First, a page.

My immediate reaction to Ben Smithard’s task in shooting “My Week With Marilyn” is the precariousness of being a cinematographer faced with the daunting challenge of dealing with such a recognizable iconic figure.

While presenting a viable and believable facsimile of Michelle Williams as Marilyn, Ben had to concurrently take on the position that every cinematographer must assume: the one of using our tools to tell a dramatic story. It would be easy to concentrate on the more obvious of the two objectives, presenting Michelle as Marilyn the icon at the expense of the other. Yet Ben gracefully and effectively excelled in both these objectives.

His lighting of Michelle is beautiful, her skin an alabaster beacon and her eyes appropriately afire every time they were intended to seduce, charm or disarm. Alongside the excellent job done by the actress, Ben’s presentation of her face served to hook me into the character’s psychology. He aptly reveals her public siren side, then shows us the essence of the insecure and delicate woman she was away from the spotlight. To this end, Ben employed his craft in expert ways.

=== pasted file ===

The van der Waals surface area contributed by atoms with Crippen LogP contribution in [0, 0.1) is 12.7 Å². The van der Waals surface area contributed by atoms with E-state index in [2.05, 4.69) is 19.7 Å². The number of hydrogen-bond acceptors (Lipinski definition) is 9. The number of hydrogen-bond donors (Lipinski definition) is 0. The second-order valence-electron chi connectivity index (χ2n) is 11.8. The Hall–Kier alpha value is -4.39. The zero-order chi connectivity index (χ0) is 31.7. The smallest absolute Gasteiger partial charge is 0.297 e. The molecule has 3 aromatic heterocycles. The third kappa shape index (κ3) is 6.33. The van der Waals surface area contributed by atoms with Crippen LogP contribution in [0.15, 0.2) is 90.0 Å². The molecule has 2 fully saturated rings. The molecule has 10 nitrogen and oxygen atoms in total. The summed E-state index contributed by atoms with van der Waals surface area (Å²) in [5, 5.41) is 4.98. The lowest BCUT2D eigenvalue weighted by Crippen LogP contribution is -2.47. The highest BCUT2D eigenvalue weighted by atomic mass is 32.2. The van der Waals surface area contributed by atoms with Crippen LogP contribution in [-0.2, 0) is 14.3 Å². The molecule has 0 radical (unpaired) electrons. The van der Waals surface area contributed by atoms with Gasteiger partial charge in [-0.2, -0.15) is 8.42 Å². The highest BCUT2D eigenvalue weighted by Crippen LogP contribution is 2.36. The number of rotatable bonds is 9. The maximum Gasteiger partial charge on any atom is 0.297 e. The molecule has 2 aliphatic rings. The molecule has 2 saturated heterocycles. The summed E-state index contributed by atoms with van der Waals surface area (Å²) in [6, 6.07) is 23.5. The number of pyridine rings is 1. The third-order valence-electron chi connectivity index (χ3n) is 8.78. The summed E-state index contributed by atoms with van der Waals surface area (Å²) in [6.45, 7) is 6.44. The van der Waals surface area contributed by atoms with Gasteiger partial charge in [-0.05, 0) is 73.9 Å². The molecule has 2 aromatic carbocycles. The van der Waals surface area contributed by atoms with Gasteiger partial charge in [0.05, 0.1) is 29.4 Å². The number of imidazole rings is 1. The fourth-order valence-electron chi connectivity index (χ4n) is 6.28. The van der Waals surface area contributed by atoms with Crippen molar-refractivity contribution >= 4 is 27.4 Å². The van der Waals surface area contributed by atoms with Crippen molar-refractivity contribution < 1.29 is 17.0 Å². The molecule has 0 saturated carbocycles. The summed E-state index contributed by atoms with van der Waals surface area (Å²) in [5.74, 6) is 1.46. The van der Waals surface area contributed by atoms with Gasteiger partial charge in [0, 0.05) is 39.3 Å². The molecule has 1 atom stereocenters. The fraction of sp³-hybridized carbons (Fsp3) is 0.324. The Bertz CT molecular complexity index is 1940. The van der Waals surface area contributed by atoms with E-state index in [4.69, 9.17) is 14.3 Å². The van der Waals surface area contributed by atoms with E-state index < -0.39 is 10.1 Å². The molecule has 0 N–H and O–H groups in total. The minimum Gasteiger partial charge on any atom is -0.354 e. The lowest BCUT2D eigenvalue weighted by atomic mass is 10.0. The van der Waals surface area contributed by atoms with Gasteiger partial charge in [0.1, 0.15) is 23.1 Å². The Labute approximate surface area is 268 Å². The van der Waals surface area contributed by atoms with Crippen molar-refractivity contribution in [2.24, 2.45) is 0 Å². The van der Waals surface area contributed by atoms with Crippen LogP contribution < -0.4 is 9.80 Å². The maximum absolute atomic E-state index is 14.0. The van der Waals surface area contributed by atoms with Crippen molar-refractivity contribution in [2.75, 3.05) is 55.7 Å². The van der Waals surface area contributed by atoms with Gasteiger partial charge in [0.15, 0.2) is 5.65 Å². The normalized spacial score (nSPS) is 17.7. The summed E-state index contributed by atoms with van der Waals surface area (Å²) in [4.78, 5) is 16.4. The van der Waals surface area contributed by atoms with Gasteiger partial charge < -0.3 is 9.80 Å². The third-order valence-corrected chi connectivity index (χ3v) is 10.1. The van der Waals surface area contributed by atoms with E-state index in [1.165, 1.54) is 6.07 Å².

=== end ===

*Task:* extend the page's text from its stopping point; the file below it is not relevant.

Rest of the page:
When Marilyn is being Marilyn the star, Ben replicates the glamour lighting of the period, presenting her as an object — a shining and polished figure replete with the glow of a superstar.

However, when the film requires us to be a fly on the wall, Ben uses his tools to present Marilyn/ Michelle in delicately modulated natural light, so as to remove her from the pedestal.

For example, in Ben’s visual construction of the secret day Marilyn spends with Colin at the Windsor palace and countryside, Marilyn is bathed in the warm and shimmering glow of natural sunlight and the ambient effulgence of a softly day-lit interior. Here Ben gives us a rare opportunity to see in her natural state, not caught up in the proscribed and media-created definition of beauty.

And it is in these moments that her soul is revealed and we recognize her true humanity.

Bukowski’s d.p. credits include “Arlington Road,” “The Messenger” and, most recently, “Rampart.”